Though Offices Still Sit Largely Empty, Office-Using Jobs Are Returning

admin  /   November 2020

Tourism Cities, Predictably, Are Well Behind Other Major Markets

Some of the strongest sectors for employment growth nationally in October were the office-using professional and business services, financial activities and information sectors. These industries combined accounted for between a quarter and a third of all jobs added in October, depending on whether the data has been seasonally adjusted. For this job growth update, we took a deeper dive into office-using employment by market.

With so many office workers still operating from home, the notion of office-using employment may seem somewhat anachronistic at this time. However, it’s important to look at these jobs since they typically represent higher-paying professional and technical services positions that help drive demand for high-end multifamily, retail and of course, office space. Office-using employment is highly correlated with office demand, so any sustained softness in employment for that sector could point to a weaker post-pandemic performance for office properties in a given region.

Nationally, office-using employment fell by 7.8% from February to April, but has increased by about 5.5% since. The sector overall remains down about 2.8% from the February peak.

The cities that saw the largest drops were generally some of the nation’s largest tourism-based economies, including Las Vegas; New Orleans; Honolulu; Orange County, California; and Palm Beach, Florida. These markets felt a cascading effect from COVID-related travel shutdowns, as hospitality firms or companies that service those firms were forced to furlough or lay off staff.

In Las Vegas, which saw the largest drop in office-using employment, this meant that workers in administrative, accounting and other professional services roles at casinos and resorts were laid off due to the effects of COVID.

Washington, D.C., with its large government presence, saw the fewest office-using job losses in the initial months of the pandemic. Other more-resilient locales included tech-heavy Denver, Boston and Austin, Texas, as well as San Antonio, another city with a big government sector.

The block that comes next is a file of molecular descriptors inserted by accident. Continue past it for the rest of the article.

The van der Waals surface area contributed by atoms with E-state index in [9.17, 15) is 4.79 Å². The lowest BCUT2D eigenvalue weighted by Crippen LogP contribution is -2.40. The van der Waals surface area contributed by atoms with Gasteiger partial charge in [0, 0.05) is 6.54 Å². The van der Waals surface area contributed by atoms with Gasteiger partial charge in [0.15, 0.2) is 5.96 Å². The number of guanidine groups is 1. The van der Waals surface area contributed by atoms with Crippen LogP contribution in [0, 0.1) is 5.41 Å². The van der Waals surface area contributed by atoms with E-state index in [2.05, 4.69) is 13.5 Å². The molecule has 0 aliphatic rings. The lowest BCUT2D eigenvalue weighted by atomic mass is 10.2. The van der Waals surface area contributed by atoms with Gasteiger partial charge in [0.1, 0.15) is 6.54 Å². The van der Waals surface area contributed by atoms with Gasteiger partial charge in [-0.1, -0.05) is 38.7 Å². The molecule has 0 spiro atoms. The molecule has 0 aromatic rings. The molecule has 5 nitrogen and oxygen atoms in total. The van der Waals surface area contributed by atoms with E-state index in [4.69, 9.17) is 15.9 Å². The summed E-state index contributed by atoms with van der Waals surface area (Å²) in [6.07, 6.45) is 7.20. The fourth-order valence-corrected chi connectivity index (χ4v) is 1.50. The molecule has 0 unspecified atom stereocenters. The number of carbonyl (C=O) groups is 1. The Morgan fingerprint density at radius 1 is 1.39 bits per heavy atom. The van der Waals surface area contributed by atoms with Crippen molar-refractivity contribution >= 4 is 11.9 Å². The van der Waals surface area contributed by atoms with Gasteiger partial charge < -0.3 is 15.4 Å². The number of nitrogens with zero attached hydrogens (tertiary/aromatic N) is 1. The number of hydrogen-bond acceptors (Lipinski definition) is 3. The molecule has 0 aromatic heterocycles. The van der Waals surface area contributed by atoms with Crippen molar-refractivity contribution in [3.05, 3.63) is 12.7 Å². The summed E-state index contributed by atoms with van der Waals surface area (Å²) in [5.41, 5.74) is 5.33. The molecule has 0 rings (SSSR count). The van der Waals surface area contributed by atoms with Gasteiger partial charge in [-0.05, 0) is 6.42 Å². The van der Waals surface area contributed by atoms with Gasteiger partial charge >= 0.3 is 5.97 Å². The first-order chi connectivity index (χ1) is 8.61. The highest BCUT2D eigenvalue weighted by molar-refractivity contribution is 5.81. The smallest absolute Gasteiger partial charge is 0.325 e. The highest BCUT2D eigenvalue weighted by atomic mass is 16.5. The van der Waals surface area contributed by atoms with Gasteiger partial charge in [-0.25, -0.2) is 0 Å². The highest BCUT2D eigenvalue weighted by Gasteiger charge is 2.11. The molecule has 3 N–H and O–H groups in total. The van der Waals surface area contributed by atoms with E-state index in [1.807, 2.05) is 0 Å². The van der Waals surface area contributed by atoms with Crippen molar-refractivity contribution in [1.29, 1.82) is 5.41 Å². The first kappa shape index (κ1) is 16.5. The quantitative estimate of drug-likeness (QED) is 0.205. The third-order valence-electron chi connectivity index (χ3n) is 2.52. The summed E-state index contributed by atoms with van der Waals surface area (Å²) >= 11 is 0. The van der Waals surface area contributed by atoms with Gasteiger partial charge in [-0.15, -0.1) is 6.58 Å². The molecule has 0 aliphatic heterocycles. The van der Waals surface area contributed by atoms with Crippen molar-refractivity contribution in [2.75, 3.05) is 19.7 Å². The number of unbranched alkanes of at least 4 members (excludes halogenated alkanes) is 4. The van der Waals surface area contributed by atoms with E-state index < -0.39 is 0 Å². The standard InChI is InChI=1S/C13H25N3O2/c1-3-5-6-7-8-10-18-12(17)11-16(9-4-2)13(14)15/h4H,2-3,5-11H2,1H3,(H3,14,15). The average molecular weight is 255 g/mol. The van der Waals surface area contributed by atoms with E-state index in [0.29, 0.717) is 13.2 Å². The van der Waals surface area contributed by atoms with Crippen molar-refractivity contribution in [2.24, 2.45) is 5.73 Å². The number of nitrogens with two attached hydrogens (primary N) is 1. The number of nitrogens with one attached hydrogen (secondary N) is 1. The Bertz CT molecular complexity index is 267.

While analyzing how office employment reacted to the initial impact of the pandemic is useful, it’s important to also take into consideration each city’s recovery. To get a full picture of both the initial drop in employment as well as the recent recovery, we looked at office-using employment as of October compared to where it stood in February.

Austin stands out as a major outlier here. Texas’ capital boasts office-using employment at nearly 5% above its pre-coronavirus peak, by far the top mark in the country. The market has seen the likes of Tesla and BAE announce local expansions during the pandemic, and there are reasons to believe TikTok may be looking to Austin for a major expansion.

Other relatively affordable tech hubs such as Raleigh, North Carolina; Denver and Seattle have also fared well.

Energy-dependent cities Houston and Oklahoma City rank as two of the best-performing metropolitan areas in terms of office-using employment. For those two markets, the oil bust of 2014-2016 already forced many energy firms to cut staff and operate as lean as possible to lower costs. Even though both economies have taken a hit since the pandemic, many firms likely don’t have room to cut staff much further.

Other strong performers are Indianapolis and Memphis, Tennessee, two cities where the boom in e-commerce and logistics is likely helping keep office-using employment related to those sectors afloat.

The bottom performers for office-using employment include familiar places: tourism-dependent cities, as well as areas that were hit hard by the initial wave of coronavirus cases and have been relatively slow to recover. Honolulu, Las Vegas and New Orleans all have large holes to climb out from, as do Los Angeles and New York.

Washington, which was the most resilient city in the country in the early months of the pandemic, ranks as one of the worst regions for office-using employment since February. The nation’s capital may have avoided major job losses to start, but Washington is also the only major metropolitan area in the country that has experienced office-using job losses since April.

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